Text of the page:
Eskom gloom, political scandals held sway but Boks saved the day , writes Mervyn Naidoo.
YOU were only able to tuck into your golden brown turkey and other treats this Christmas because Eskom dipped deep into its emergency reserves to supplement its capacity over the festive season.

That Eskom is in the red going into 2020 is not comforting.

But it has been that sort of year for the state owned enterprise, saddled with debt of about R500billion and ageing power stations.

Rolling blackouts, especially in the last quarter of the year, were as frequent as raisins in a Christmas pudding.

In this time, Eskom said system malfunctions and “wet coal” were largely the reason South Africa was thrust into darkness when load shedding hit “Stage 6” on December 9 - the first time when 6000 megawatts was taken off the national grid

The death of Gavin Watson, chief executive of the maligned services company Bosasa, now known as African Global Operations, in a car crash near the OR Tambo Airport was shrouded in controversy.

The crash happened in the early hours of August 26 when the vehicle Watson was driving, a company owned Toyota Corolla, crashed into a concrete pillar on the M21.

He was due to testify a few days later at the Sars Inquiry headed by advocate Piet Marais SC.

Earlier this year, Bosasa’s chief operations officer, Angelo Agrizzi, testified at the Zondo Commission that Watson bribed politicians to land government tenders worth about R12billion, from 2006, for the company.

Some of the theories that emerged at the time of his death included him suffering a stroke or heart attack; his death was an assisted suicide; a case of murder and it was a staged accident.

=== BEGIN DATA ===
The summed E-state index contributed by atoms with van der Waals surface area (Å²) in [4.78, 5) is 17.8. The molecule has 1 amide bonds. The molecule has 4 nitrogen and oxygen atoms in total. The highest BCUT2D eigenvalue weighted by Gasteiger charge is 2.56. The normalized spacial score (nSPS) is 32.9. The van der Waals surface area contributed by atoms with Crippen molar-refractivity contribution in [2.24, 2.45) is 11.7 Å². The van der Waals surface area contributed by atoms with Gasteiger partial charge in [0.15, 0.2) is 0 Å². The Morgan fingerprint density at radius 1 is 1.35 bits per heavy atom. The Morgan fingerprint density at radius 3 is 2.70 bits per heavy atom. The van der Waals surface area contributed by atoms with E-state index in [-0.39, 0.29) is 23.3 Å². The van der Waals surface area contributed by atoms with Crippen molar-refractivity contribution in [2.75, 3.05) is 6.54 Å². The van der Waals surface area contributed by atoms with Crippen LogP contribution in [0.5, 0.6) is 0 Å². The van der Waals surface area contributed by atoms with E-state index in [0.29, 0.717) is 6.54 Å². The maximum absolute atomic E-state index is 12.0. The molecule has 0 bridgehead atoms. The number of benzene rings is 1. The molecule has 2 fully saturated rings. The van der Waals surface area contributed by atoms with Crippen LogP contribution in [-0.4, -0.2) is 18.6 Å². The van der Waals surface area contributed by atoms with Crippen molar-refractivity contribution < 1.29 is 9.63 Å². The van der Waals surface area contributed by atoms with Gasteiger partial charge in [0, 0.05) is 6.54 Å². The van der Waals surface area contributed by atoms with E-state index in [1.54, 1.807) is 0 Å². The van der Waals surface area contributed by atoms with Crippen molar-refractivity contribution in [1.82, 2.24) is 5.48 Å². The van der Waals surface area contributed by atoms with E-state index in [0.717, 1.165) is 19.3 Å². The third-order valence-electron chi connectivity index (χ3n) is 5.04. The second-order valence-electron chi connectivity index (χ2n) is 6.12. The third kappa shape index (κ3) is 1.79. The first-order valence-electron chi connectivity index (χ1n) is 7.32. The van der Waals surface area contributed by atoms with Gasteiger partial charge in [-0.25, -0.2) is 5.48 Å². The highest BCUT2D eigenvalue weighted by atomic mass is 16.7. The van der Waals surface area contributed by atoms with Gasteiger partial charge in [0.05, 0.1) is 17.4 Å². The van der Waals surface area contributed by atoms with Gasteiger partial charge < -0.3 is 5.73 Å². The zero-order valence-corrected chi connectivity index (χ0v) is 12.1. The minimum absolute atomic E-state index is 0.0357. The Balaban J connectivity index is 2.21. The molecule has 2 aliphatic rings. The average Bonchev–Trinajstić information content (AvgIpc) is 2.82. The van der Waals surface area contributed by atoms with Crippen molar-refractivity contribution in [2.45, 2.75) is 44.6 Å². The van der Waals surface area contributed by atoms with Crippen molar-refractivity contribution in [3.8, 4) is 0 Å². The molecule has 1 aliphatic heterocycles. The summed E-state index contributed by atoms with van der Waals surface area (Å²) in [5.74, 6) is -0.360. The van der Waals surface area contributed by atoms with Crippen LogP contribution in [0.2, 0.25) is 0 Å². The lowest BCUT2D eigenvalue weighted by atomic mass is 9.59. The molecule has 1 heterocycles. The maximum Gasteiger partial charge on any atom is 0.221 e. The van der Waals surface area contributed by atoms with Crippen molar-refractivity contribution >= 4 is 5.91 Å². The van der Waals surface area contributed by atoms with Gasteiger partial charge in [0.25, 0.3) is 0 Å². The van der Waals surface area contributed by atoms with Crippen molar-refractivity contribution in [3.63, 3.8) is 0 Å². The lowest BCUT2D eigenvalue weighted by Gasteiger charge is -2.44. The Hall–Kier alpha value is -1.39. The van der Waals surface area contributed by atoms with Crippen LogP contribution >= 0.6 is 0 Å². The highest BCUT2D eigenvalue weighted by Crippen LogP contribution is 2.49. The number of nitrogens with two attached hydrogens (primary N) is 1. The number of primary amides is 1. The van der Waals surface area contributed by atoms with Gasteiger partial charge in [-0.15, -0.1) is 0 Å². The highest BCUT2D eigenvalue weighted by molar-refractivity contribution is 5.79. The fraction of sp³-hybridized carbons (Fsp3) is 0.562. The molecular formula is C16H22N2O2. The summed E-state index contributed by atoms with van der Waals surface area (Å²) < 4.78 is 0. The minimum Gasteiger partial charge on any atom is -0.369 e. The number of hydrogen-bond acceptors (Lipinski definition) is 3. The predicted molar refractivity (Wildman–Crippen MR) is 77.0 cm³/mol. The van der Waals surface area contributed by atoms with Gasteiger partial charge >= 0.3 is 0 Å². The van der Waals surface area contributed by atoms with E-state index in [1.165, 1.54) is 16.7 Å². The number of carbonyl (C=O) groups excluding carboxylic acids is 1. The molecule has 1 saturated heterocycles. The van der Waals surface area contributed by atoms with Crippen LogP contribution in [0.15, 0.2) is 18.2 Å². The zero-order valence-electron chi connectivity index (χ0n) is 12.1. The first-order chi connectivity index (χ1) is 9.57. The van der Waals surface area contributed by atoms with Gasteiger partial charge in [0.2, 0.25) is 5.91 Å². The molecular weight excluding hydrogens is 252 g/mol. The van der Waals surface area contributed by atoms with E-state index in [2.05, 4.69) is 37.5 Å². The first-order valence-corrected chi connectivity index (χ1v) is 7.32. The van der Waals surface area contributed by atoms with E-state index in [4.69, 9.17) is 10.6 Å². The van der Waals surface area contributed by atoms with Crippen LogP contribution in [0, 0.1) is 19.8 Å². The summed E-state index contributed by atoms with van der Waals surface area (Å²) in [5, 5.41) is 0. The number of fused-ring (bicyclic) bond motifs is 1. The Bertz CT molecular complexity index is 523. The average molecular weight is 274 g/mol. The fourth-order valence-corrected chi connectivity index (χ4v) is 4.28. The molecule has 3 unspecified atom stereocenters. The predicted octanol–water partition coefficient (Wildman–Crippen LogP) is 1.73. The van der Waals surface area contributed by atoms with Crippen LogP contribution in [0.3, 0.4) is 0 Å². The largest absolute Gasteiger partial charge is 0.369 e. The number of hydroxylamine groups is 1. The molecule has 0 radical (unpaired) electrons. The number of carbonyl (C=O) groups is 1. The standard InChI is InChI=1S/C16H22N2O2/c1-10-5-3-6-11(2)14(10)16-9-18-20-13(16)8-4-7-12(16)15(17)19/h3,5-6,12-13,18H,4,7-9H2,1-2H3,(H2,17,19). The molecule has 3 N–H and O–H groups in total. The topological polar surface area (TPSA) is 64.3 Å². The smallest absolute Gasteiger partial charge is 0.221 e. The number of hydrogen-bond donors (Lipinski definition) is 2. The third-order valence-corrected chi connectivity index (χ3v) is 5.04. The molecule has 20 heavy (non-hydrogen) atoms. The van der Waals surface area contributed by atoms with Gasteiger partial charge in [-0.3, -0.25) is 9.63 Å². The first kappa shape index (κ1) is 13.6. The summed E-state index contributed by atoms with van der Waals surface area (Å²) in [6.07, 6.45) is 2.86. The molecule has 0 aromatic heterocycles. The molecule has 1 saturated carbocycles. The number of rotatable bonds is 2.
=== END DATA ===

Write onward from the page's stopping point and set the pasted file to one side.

Gavin Watson’s name, and his R500000 donation, were included on a list of donors who made significant contributions towards Cyril Ramaphosa’s successful CR17 ANC presidential campaign.

That revelation emerged sensationally in August when emails detailing donors to CR17 was leaked to his political opponents. Those counted in Ramphosa’s corner, as he pushed for the presidency, with donations included Maria Ramos (R1m), Raymond Ackerman (R1m) and Nicky Oppenheimer (R10m).

Public Protector Busisiwe Mkhwebane was able to gain access and unlock the CR17 campaign’s financial records on the basis that she had received a money laundering complaint against Watson, which she investigated. Hence, she became privy to information on the backing CR17 received, which totalled R200m.

Mkhwebane claimed to have found evidence that Ramaphosa had misled Parliament about the source of the R500000 Watson donation and that he was directly involved in the donor gathering efforts of the CR17 campaign.

SOME made vociferous calls for Public Protector Busisiwe Mkhwebane to be removed from office in 2019. Those were mostly over her losses in court that not only affected the public purse but her own pocket in two instances.

A punitive cost order was previously granted against her in the High Court regarding her matter with the Reserve Bank. The court ordered her to pay from her pocket 15% (R900000) of the costs. She took that decision on appeal to the Constitutional Court in July - and lost.

In September, the Gauteng High Court ordered that she personally pay part of the legal costs of the two applicants, the DA and the Council for the Advancement of the South African Constitution (Casac), in the Estina dairy farm matter. Mkhwebane’s running court battles with Public Enterprises Minister Pravin Gordhan was another feature of 2019. In July, she called on President Cyril Ramaphosa to take disciplinary action against him over Sars operating a “Rogue” investigations unit previously.